Wanted: A buyer for the Lynn Armory. Must have vision for what the property could be. State auction to be held on November 17. (Item Photo by Owen O’Rourke)
By Thomas Grillo
LYNN — For sale: a 123-year-old red brick facility on South Common Street. Needs work. Lots of potential. Make offer.
The Lynn Armory, a Romanesque-style building that is listed on the National Register of Historic Places, is scheduled for an onsite auction on Thursday, Nov. 17 at 2 p.m. by the Zekos Group, a Shrewsbury-based auctioneer.
The Division of Capital Asset Management and Maintenance (DCAMM), the agency that handles the state’s real estate, has declared the 37,602-square-foot armory and a storage building behind it as surplus property.
Eugene Clements, broker-owner of Clements Realty Group in Lynn, said the highest and best use of the landmark would be market-rate condominiums.
“This is a big opportunity for a private developer to do condos where unit owners can take advantage of the concerts at the Lynn Auditorium, downtown restaurants and the nearby beach,” he said.
Louis Minicucci Jr., co-developer of the $80 million waterfront project on the former Beacon Chevrolet site at the Lynnway that will feature 355 apartments, said reuse of older historic buildings are a challenge, but can result in a unique development.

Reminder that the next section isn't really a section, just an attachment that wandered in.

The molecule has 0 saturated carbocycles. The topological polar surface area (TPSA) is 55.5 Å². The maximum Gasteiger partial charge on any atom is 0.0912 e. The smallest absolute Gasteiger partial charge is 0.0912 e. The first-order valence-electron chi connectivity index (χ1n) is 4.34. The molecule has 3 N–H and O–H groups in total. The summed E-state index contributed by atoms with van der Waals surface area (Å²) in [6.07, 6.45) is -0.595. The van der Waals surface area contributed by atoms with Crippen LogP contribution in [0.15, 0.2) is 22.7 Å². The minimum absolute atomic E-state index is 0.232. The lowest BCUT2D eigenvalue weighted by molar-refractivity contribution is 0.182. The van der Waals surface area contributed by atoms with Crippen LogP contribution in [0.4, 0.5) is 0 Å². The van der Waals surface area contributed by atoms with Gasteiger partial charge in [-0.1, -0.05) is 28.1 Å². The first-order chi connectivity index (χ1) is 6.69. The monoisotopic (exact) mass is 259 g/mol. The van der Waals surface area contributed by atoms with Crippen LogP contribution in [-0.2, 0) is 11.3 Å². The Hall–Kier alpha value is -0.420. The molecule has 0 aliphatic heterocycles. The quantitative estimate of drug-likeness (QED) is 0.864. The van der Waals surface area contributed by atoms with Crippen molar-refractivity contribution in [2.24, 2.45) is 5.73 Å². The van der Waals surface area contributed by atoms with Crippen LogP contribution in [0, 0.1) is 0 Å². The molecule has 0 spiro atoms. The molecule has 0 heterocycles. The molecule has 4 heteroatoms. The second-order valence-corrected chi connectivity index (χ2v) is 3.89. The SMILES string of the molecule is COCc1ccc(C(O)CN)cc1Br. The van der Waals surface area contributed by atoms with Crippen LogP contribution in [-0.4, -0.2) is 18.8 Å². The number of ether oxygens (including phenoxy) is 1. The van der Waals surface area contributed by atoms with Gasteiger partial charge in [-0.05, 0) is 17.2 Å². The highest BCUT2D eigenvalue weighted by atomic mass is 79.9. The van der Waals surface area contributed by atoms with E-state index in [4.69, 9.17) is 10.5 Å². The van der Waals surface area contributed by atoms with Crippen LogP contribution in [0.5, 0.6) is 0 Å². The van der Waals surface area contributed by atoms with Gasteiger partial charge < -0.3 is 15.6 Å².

“Typically, rehabbing historic properties to maintain the original history, character and architectural features is always more expensive than to build new,” he said. “But there are federal historic tax credits that make it more attractive for contractors.”
About 6,000 square feet of the building will be lost to common areas and hallways, which would leave about 31,000 square feet for condo development or about 30 units that would feature 1,000 square feet of space.
“That unit total is kind of small and it would be even smaller if the units are larger, but it could work depending on market pricing,” he said. “Also, providing parking spaces is key to make them sellable.”
One thing is for sure, the city will not be bidding on the building that is assessed at $1.7 million. DCAM gave the city the right of first refusal on the three-story landmark. But Mayor Judith Flanagan Kennedy said no thanks, noting it would be too costly for the city to take on.
Thomas Grillo can be reached at firstname.lastname@example.org.